• by Delarth799 ( 1839672 ) on Wednesday January 16, 2013 @11:04PM (#42612699)
    This was originally posted on ThinkProgress but I will post it here to put that 35 years into perspective for those who don't quite get it. He also was reported to have refused the plea bargain so the full book would have been thrown at him so to speak.

    Manslaughter: Federal law provides that someone who kills another human being “[u]pon a sudden quarrel or heat of passion” faces a maximum of 10 years in prison if subject to federal jurisdiction. The lesser crime of involuntary manslaughter carries a maximum sentence of only six years.

    Bank Robbery: A person who “by force and violence, or by intimidation” robs a bank faces a maximum prison sentence of 20 years. If the criminal “assaults any person, or puts in jeopardy the life of any person by the use of a dangerous weapon or device,” this sentence is upped to a maximum of 25 years.

    Selling Child Pornography: The maximum prison sentence for a first-time offender who “knowingly sells or possesses with intent to sell” child pornography in interstate commerce is 20 years. Significantly, the only way to produce child porn is to sexually molest a child, which means that such a criminal is literally profiting off of child rape or sexual abuse.

    Knowingly Spreading AIDS: A person who “after testing positive for the Human Immunodeficiency Virus (HIV) and receiving actual notice of that fact, knowingly donates or sells, or knowingly attempts to donate or sell, blood, semen, tissues, organs, or other bodily fluids for use by another, except as determined necessary for medical research or testing” faces a maximum of 10 years in prison.

    Selling Slaves: Under federal law, a person who willfully sells another person “into any condition of involuntary servitude” faces a maximum prison sentence of 20 years, although the penalty can be much higher if the slaver’s actions involve kidnapping, sexual abuse or an attempt to kill.

    Helping al-Qaeda Develop A Nuclear Weapon: A person who “willfully participates in or knowingly provides material support or resources . . . to a nuclear weapons program or other weapons of mass destruction program of a foreign terrorist power, or attempts or conspires to do so, shall be imprisoned for not more than 20 years.”

    Violence At International Airports: Someone who uses a weapon to “perform[] an act of violence against a person at an airport serving international civil aviation that causes or is likely to cause serious bodily injury” faces a maximum prison sentence of 20 years if their actions do not result in a death.
  • Re:Shameful. (Score:5, Interesting)

    by TapeCutter ( 624760 ) on Wednesday January 16, 2013 @11:12PM (#42612777) Journal

    You do realise radio DJ's are far more harmless than prosecutors?

    Did you know that the Rawandan genocide was organised and it's implementation coordinated via (religious) radio DJ's?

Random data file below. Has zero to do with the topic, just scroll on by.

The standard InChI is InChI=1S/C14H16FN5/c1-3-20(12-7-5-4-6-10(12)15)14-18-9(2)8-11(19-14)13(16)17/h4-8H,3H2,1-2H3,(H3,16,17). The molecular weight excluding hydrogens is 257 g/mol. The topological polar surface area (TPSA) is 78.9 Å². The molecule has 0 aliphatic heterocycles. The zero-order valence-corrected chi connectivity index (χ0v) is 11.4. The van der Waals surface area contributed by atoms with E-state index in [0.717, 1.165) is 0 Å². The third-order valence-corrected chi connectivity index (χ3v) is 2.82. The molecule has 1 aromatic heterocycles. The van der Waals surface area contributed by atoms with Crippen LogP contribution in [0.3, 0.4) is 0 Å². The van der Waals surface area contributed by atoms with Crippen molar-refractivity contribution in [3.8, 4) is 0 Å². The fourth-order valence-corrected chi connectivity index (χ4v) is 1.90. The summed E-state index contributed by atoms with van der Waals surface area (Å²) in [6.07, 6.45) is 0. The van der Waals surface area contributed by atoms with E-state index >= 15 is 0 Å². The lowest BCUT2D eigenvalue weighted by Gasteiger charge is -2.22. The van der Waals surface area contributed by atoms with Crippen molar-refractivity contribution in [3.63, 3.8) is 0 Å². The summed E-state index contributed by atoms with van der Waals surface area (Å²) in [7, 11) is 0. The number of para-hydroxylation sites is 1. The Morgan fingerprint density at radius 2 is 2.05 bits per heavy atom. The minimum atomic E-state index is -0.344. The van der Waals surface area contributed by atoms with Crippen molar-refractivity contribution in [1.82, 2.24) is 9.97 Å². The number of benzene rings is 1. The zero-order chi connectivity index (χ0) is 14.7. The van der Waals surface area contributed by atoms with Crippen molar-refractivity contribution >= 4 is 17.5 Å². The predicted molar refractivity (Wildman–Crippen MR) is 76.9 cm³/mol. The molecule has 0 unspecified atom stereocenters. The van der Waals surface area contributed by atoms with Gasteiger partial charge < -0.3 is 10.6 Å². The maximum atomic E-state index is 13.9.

• Re:Of course not (Score:3, Interesting)

    by Anonymous Coward on Wednesday January 16, 2013 @11:41PM (#42612989)

    Funny, Eric Holder made the same claim to Congress. They asked for evidence of such and he had to recant that statement 4 months later because he would have faced jail time for lying to Congress under oath.

    But, I'm sure you are more of an expert on this than the Congressional hearings and Eric Holder.

    BTW... The Bush version put trackers on the guns, tracked the guns, and had Mexican officals on board with the operation. Once they found a tracker not in one of the guns they immediatly stopped the program. Obama's version did not have trackers on guns, did not attempt to track the guns, and did not inform Mexican officals about the program.

    But you did get the MSNBC talking points correct, so that should count for something.

  • by Sabriel ( 134364 ) on Thursday January 17, 2013 @12:20AM (#42613251)

    Point by point:

    Re Reiser. Yeah, a lot of Slashdot readers need to get a grip. On the other hand, I remember more the Slashdot readers who were saying "we don't know enough" and "let the police do their job".

    Re first mistake. Did Aaron see MIT's PTB as an ally, a neutral party, or part of the problem?

    Re second mistake. You state, "Rather than take that offer (which would have given him maybe four to five months in a minimum security facility) and come out smelling like a rose for his act of civil disobedience". No. One, "would have" and "maybe"? Make up your mind. Two, felony records carry long-lasting social, financial and bureaucratic stigmas. http://cyberlaw.stanford.edu/blog/2013/01/towards-learning-losing-aaron-swartz-part-2 [stanford.edu]

    Re Hotz. Hotz was not facing federal prison time and a felony record. Sony vs Hotz was a civil suit.

    Re decision. Yes, those were all Swartz's decisions. And those decisions did not occur in a vacuum. Federal prosecutors (one or more of Carmen Ortiz, Stephen Heymann, Scott Garland) decided to charge Swartz with federal crimes, decided to pursue jail time, decided to ignore JSTOR's objections, decided to escalate the charges, and decided to ignore the warning about Swartz being a suicide risk (despite Heymann being the prosecutor in an earlier hacking case where a suspect committed suicide).

    Re ultimate irony. Feel free to visit your local public university library - and research the number of towns that don't have local public university libraries.

  • by Comrade Ogilvy ( 1719488 ) on Thursday January 17, 2013 @12:26AM (#42613297)

    Certainly. But we cannot behavior to ever improve (or not decline) unless we can get some kind of consensus on what "should" happen. We must begin with a moral argument, or contests of power devolve to exercises of power merely for power's sake.